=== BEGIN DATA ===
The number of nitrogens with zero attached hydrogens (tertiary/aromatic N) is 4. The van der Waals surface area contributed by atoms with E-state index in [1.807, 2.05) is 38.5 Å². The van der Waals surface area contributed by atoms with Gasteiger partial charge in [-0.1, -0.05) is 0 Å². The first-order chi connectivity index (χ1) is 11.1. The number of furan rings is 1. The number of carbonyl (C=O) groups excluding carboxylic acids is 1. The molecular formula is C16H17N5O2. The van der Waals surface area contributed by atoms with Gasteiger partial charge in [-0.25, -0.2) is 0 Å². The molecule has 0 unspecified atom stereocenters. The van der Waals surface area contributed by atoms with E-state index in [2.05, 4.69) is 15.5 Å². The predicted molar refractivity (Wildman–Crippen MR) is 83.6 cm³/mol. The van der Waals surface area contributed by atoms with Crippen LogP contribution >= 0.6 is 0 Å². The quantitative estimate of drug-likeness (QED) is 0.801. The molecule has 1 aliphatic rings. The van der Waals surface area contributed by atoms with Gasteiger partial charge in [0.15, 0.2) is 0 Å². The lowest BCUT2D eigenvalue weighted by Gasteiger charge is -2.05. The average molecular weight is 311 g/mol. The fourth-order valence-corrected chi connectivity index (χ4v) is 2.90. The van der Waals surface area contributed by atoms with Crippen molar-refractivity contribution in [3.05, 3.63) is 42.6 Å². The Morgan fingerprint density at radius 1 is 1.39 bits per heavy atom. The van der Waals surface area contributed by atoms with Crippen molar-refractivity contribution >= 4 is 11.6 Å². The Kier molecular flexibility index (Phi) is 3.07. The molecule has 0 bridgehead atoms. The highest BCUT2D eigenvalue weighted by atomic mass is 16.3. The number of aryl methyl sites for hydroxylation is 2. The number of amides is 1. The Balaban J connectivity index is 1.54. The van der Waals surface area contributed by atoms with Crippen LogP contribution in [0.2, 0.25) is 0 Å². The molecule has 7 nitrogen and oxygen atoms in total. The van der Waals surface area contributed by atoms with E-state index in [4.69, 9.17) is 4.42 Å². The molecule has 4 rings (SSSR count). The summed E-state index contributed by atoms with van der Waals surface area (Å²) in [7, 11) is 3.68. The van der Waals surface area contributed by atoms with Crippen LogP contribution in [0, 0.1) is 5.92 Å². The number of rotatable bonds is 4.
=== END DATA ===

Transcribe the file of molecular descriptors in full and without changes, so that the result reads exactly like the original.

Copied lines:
The number of nitrogens with zero attached hydrogens (tertiary/aromatic N) is 4. The van der Waals surface area contributed by atoms with E-state index in [1.807, 2.05) is 38.5 Å². The van der Waals surface area contributed by atoms with Gasteiger partial charge in [-0.1, -0.05) is 0 Å². The first-order chi connectivity index (χ1) is 11.1. The number of furan rings is 1. The number of carbonyl (C=O) groups excluding carboxylic acids is 1. The molecular formula is C16H17N5O2. The van der Waals surface area contributed by atoms with Gasteiger partial charge in [-0.25, -0.2) is 0 Å². The molecule has 0 unspecified atom stereocenters. The van der Waals surface area contributed by atoms with E-state index in [2.05, 4.69) is 15.5 Å². The predicted molar refractivity (Wildman–Crippen MR) is 83.6 cm³/mol. The van der Waals surface area contributed by atoms with Crippen LogP contribution >= 0.6 is 0 Å². The quantitative estimate of drug-likeness (QED) is 0.801. The molecule has 1 aliphatic rings. The van der Waals surface area contributed by atoms with Gasteiger partial charge in [0.15, 0.2) is 0 Å². The lowest BCUT2D eigenvalue weighted by Gasteiger charge is -2.05. The average molecular weight is 311 g/mol. The fourth-order valence-corrected chi connectivity index (χ4v) is 2.90. The van der Waals surface area contributed by atoms with Crippen molar-refractivity contribution in [3.05, 3.63) is 42.6 Å². The Morgan fingerprint density at radius 1 is 1.39 bits per heavy atom. The van der Waals surface area contributed by atoms with Crippen molar-refractivity contribution >= 4 is 11.6 Å². The Kier molecular flexibility index (Phi) is 3.07. The molecule has 0 bridgehead atoms. The highest BCUT2D eigenvalue weighted by atomic mass is 16.3. The number of aryl methyl sites for hydroxylation is 2. The number of amides is 1. The Balaban J connectivity index is 1.54. The van der Waals surface area contributed by atoms with Crippen LogP contribution in [0.2, 0.25) is 0 Å². The molecule has 7 nitrogen and oxygen atoms in total. The van der Waals surface area contributed by atoms with E-state index in [4.69, 9.17) is 4.42 Å². The molecule has 4 rings (SSSR count). The summed E-state index contributed by atoms with van der Waals surface area (Å²) in [7, 11) is 3.68. The van der Waals surface area contributed by atoms with Crippen LogP contribution in [0, 0.1) is 5.92 Å². The number of rotatable bonds is 4.